Reni Kaul emerged from her home onto the streets of downtown on Apr. 22. Her dog, Cray—a wagging ball of browns, whites and blacks described by Kaul as a “mutt with eyebrows”—happily walked alongside her, pink tongue hanging, greeting visitors with a small sign attached to his side that read “Science Keeps Me Healthy.”
She was on her way to join a crowd of Athens residents on the post office lawn for the March for Science. G-Day, UGA’s annual spring scrimmage game, happened to fall on the same day, and tailgaters armed in red and black also wandered downtown, discussing this year’s team and preparing for the game ahead.
Kaul was accustomed to others noticing Cray because of the sometimes-too-energetic way he greets strangers. But today, Kaul saw both smiles and sneers. People were seeing Cray and his brown cardboard sign in a way she had not intended, and they were reacting.
The PhD candidate at the Odum School of Ecology is a scientist. But she is also a UGA lover. She noticed an unspoken division in Athens that day, and she found it disheartening. “I felt a little bit torn as far as we had these two groups with overlapping interests, but instead of coming together, we went our separate ways, reinforcing our differences,” she says.
But Kaul saw an opportunity to bridge the gap between these communities, and in response, she founded a science outreach event—STEMzone UGA. During this event, UGA graduate students in STEM disciplines (science, technology, engineering and math) will highlight their research in an interactive format. Participants will drive underwater robots, extract DNA from strawberries, build super-bouncy balls by manipulating different polymers, and meet snakes from the Savannah River Ecology Laboratory. The list goes on, and Kaul is excited for researchers to share the impact of their work.
“I’m coming at this event because not only do I love science, I know that research done at UGA can make people’s lives better, whether that means that their parents live longer, their kids are healthier, their costs at the grocery store are lower,” she says. “I think science has a real value that not everybody is aware of, and so this event is a way to start that conversation with the idea that we’re all coming to the table with the commonality of loving UGA.”
Although Kaul notes that Athens is already home to several wonderful science events, “events like STEMzone are able to reach a larger community of people who wouldn’t necessarily seek out these opportunities,” she says, such as busy parents with jobs and young children.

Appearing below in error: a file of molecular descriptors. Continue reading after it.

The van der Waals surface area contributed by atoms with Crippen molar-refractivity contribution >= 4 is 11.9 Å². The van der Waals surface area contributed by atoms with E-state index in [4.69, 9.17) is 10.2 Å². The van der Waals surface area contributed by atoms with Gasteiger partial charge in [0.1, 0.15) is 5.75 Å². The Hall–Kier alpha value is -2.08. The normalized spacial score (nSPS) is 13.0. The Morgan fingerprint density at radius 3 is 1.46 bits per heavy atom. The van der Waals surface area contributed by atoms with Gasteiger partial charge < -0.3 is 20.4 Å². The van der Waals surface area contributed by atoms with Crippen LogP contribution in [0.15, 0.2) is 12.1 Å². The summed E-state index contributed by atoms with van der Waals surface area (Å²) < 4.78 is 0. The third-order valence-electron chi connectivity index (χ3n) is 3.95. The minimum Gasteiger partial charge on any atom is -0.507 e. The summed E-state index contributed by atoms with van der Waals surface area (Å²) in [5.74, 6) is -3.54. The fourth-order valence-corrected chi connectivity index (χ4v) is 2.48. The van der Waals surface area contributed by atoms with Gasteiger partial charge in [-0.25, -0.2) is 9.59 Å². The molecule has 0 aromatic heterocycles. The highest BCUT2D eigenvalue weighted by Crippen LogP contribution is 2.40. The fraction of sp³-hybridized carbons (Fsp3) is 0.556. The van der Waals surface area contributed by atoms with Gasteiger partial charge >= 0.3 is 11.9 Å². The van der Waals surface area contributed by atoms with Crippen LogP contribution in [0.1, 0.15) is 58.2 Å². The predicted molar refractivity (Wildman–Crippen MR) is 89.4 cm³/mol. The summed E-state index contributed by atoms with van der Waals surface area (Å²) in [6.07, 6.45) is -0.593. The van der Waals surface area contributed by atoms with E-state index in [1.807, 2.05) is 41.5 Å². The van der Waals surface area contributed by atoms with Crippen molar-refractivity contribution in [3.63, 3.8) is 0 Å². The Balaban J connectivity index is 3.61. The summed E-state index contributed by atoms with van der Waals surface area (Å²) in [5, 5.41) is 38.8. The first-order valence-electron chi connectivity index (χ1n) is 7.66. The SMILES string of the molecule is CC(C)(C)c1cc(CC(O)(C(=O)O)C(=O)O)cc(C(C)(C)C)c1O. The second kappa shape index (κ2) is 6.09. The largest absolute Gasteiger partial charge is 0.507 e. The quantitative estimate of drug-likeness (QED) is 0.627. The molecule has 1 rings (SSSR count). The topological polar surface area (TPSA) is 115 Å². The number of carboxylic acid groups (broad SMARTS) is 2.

This event is of personal significance to Kaul, who lost her mother, a third-grade science teacher, five years ago. Often the guinea pig on trial runs of her mother’s classroom experiments, Kaul feels she benefited from having a hands-on science education in her youth and has carried on her mother’s legacy. “As an adult, I’ve now taken the legacy that my mom has left and picked it up with my nieces and nephews, and even any random little kid, because who doesn’t get excited about robots or oozy, slimy things, or bugs, or snakes, or whatever your little kid’s heart’s desire is? It’s just really rewarding to be able to share my passion with other people,” she says.
The first of what Kaul hopes will become an annual event will be held on the Miller Learning Center lawn during the home game against South Carolina on Nov. 4 from 11 a.m.–3:30 p.m. The MLC lawn is located around the corner from where the Dawg Walk takes place, so interested parties can simply “take the longer route” to get to the stadium. Updates and teasers will be posted on the event’s Facebook page (search for “STEMzone UGA”). The rain date for the event is the Nov. 18 home game against Kentucky.
As for the future of this event, Kaul is in the last stages of her PhD program, but she hopes that someone will carry STEMzone on after she leaves UGA and that more events like this will be offered on campus. “If you got me really dreaming big, it would be awesome if we could have an SEC-wide or an NCAA-wide science and football Saturday,” she says. “Regardless of what campus you go to, you’re going to hear about some awesome research that’s done at the campus that you’re visiting. But that’s pie in the sky. Baby steps first.”
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